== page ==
Indian Prime Minister Narendra Modi has announced the repeal of three agricultural laws that had led to year-long protests by farmers.
However, farmers say they will continue to protest until other demands are met, including guaranteed minimum prices for their produce and increased wages.
Leaders from the ruling Bharatiya Janata Party (BJP) said the new farms laws would double farmers' income - a promise originally made by Mr Modi in 2016.
So is there any sign of rural livelihoods improving?
What's happened to rural incomes?
Around 40% of India's workforce is engaged in agriculture, according to the World Bank.
The average monthly income of agricultural households rose 59% in absolute terms between 2012 and 2019, according to official data.
However, it's worth noting that the most recent data for that period includes an additional source of income not factored in to earlier estimates.
Also, rising inflation has eaten into real wages. After adjusting for inflation, incomes grew only by 16% in real terms over that period.
In 2018, a report by the Organisation for Economic Co-operation and Development (OECD) estimated that farmers' incomes increased by just 2% a year in real terms between 2013 and 2016.
The report also made clear that these farmers' incomes were just one-third of those for non-agricultural households.
Agricultural policy expert Devinder Sharma believes farmers' incomes in real terms have remained stagnant or even declined for several decades.
"An increase of a couple of thousand [rupees] a month doesn't make much difference if we account for inflation," he says.
He also points to the rising costs that farmers face, as well as the wildly fluctuating prices they receive for their produce.
It's also worth adding that in recent years, there have been periods of extreme weather such as droughts, which have seriously affected rural livelihoods.
Are government targets being met?
In 2017, a government committee reported that incomes for farmers would need to grow by 10.4% each year from 2015 for them to double by 2022.
That's not been happening.
It also said the government needed to invest 6.39bn rupees (£64bn; $86bn) in the agricultural sector.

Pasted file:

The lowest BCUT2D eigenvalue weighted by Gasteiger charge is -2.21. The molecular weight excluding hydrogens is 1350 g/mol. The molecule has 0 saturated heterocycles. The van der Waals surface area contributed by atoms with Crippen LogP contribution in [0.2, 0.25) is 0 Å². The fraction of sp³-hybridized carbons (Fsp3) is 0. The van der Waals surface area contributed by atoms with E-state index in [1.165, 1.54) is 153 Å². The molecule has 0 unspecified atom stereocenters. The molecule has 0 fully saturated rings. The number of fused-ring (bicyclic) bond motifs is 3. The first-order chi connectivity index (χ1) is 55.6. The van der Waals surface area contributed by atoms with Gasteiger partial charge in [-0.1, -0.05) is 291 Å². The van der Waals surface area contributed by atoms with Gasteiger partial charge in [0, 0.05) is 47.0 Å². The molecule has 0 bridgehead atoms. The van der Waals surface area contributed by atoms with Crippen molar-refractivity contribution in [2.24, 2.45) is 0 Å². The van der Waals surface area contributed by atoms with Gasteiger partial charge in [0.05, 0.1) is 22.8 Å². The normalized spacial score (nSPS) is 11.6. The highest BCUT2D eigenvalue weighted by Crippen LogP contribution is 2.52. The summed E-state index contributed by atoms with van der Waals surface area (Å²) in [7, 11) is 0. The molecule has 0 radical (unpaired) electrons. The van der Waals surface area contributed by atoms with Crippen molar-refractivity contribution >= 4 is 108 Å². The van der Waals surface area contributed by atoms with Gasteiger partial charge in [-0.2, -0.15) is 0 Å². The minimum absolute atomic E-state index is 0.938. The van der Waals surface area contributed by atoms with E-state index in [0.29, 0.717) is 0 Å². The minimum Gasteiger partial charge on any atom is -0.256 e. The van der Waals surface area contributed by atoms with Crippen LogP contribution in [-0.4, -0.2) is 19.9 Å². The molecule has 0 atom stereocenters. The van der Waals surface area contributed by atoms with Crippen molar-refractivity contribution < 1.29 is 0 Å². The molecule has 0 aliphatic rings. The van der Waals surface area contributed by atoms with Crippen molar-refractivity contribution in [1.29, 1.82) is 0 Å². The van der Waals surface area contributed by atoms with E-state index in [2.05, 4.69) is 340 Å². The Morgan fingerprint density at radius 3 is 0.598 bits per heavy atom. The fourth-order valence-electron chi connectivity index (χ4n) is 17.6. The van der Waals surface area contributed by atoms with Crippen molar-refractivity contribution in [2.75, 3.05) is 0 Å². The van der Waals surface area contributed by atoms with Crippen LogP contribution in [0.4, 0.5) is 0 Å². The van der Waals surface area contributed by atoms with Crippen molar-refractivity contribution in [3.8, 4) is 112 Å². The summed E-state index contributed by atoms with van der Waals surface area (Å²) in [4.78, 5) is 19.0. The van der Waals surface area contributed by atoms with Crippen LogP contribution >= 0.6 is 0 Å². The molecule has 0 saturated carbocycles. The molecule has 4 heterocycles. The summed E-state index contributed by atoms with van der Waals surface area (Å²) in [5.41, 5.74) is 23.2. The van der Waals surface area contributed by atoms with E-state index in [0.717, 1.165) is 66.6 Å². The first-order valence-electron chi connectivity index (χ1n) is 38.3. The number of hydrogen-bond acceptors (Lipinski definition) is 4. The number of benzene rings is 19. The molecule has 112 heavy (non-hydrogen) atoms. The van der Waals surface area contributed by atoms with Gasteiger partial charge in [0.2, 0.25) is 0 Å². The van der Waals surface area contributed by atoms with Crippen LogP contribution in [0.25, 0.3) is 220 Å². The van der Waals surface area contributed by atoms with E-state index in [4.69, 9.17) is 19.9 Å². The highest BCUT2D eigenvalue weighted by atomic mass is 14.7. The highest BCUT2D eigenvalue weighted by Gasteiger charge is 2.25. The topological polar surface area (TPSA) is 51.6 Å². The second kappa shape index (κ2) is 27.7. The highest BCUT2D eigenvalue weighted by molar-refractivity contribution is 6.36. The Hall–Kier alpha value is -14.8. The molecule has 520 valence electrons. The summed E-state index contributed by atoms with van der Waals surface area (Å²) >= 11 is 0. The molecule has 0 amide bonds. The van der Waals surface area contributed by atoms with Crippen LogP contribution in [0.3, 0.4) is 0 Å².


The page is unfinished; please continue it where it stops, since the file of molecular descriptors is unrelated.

Data on both public and private investment shows it has been falling for most of the period between 2013 and 2019.
In 2011-12, investment in agriculture as a percentage of total investment stood at 8.5%.
It rose to 8.6% in 2013-14 and then fell, staying more or less flat at between 6% and 7% after 2015.
Farmers sinking into debt
While incomes showed a slight increase, the average figure for outstanding loans in farming households rose by 59% between 2012 and 2019.
Reality Check has previously looked at the plight of farmers facing high levels of debt and the political debate over whether they should receive debt relief.
However, it is worth noting that experts believe that not all debt is bad and it can indicate that rural credit schemes to enable famers to buy equipment and other things are working.
There have been attempts at federal and state level over the years to give farmers direct financial and other support, such as subsidies for fertilisers and seeds.
In 2019, the federal government announced a direct cash transfer scheme targeting 80 million farmers.
Under the scheme, the government provides income support of 6,000 Rupees (£61; $81) per year.
Six states in India already had their own state-run cash transfer schemes for farmers prior to that.
Devinder Sharma says such schemes have helped raise farmers' incomes.
"The government brought in direct income support to farmers and it was a good step in the right direction."
But we don't yet have the data to show if these schemes have worked or not.
Ashok Dalwai, chairman of an official committee looking into increasing farmers' incomes, says he believes the government is on the right track.
"We should wait for the data," he says. "But I can say that the last three years would have accelerated the growth, [and] we will have more robust growth thereafter."
Mr Dalwai told the BBC that their own "internal assessment" showed that things were going "in the right direction."
This story was originally published in February 2021 and has been updated to reflect recent announcements and data.